On our final day in Milan, my family and I were trekking along the cobblestone streets of the Piazza del Duomo when I saw it protruding off a side street: the bold black and red lettering of the GameStop sign. Wallet in hand, I dashed across the square and burst into the store, instinctively looking towards the back of the shop where Amiibo are typically stocked. Scanning the inventory, I spotted the Wii Fit Trainer, in all her 3.5-inch plastic glory. As I clenched onto the grass green box, I was flooded with a feeling of personal accomplishment I'd never felt before.

My unconventional method to find the figures was unlike the intricate strategies recommended by most pro-collectors, but that made the reward of finding the figures that much more satisfying. The impossible had been achieved, and a search that spanned three continents and had instilled me with a burning desire to challenge myself had finally come to an end...at least until Nintendo releases the inevitable next wave.

Holt [Contributor] - / 7,660 1998  
Oct 14, 2018   #2
This is a highly engaging, imaginative, and inclusive essay Pietro. I was immersed in your search and actually rooting for you to find all the missing pieces. It really introduced a different side of your personality that, although part of your non-academic endeavor, gives the reviewer a clear idea of the type of determined student you will be should you become part of the student community. You did a very good job when it came to combining the inspirational, impressive, and comedic aspects of the prompt requirements. Good job!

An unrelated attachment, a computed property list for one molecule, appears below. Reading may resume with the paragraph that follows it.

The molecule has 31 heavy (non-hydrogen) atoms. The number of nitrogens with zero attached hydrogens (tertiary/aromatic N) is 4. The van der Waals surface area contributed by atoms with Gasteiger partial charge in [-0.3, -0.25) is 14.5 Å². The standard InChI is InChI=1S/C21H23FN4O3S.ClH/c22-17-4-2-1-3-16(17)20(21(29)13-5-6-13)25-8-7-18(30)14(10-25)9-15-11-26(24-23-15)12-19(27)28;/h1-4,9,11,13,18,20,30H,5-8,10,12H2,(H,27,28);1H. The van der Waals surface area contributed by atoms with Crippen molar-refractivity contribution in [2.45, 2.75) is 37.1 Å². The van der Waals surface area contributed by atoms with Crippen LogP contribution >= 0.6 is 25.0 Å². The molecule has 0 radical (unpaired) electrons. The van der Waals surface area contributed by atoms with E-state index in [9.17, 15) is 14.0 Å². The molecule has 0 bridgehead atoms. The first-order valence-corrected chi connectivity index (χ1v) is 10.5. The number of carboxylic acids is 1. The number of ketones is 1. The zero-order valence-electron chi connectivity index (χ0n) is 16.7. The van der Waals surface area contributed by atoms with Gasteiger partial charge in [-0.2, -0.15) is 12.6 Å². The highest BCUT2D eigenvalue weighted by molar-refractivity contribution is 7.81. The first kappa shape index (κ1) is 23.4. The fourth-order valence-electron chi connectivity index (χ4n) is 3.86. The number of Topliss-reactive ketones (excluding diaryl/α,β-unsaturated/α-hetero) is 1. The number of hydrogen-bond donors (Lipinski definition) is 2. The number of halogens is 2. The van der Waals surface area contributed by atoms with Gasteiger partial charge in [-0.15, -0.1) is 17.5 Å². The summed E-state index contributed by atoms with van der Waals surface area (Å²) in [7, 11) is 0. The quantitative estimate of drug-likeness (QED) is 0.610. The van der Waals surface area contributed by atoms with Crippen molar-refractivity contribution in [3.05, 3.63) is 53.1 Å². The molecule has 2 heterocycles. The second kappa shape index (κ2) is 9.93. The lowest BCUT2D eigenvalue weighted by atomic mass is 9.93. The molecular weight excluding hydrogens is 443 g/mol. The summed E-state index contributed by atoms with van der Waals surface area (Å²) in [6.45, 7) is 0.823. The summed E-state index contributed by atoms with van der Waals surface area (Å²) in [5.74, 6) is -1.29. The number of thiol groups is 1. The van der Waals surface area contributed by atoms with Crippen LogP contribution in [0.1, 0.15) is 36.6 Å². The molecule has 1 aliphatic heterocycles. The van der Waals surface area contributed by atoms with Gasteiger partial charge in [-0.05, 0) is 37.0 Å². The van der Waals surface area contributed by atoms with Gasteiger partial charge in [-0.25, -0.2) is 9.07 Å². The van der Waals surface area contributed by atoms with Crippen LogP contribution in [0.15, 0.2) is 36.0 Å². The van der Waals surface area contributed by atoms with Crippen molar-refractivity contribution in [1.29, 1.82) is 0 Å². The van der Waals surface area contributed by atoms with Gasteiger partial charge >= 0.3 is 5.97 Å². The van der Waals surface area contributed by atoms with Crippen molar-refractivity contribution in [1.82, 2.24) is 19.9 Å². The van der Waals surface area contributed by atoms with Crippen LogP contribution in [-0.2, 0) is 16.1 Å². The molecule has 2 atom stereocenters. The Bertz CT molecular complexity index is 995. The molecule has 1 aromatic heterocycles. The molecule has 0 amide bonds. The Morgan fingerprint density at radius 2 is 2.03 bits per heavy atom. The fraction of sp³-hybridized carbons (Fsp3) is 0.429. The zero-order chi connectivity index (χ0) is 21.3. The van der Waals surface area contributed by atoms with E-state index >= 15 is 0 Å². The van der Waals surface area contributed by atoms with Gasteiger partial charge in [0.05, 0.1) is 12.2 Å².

One point for improvement though. I am not sure how the unboxing discussion fits into the presentation. I think you should add one paragraph that brings the discussion full circle, back to the unboxing discussion. If you don't go back to that topic, the essay feels incomplete. All you have to do is create an all the more interesting narration of whether you unboxed your collection or not and then add another sentimental closing line to drive your point home.

Good job overall though. You should be proud of having written this essay in such a manner.
OP pietrom 1 / 1  
Oct 14, 2018   #3
Thank you for the feedback Holt, I really appreciate it. With regards to going full circle with the unbox or boxed question, do you think I should add my reason for keeping them boxed in my current conclusion paragraph, or do you think it would be better to have it be its own paragraph?

Thanks - Pietro

This is my revised conclusion paragraph:

My unconventional search method was unlike the (...) more satisfying. My collection, now four years in the making, is well over 60 figures, but no matter where I've found the Amiibo or who I've received them from, I've realized that it would be futile to leave them in their boxes. After all, if the main purpose of Amiibos is their connectivity in games, why only let them collect dust on a shelf? Life is too short to remain cooped up in a box, so I'd rather get out there and explore the world. Who knows, I may even find a few rare Amiibo while I'm at it.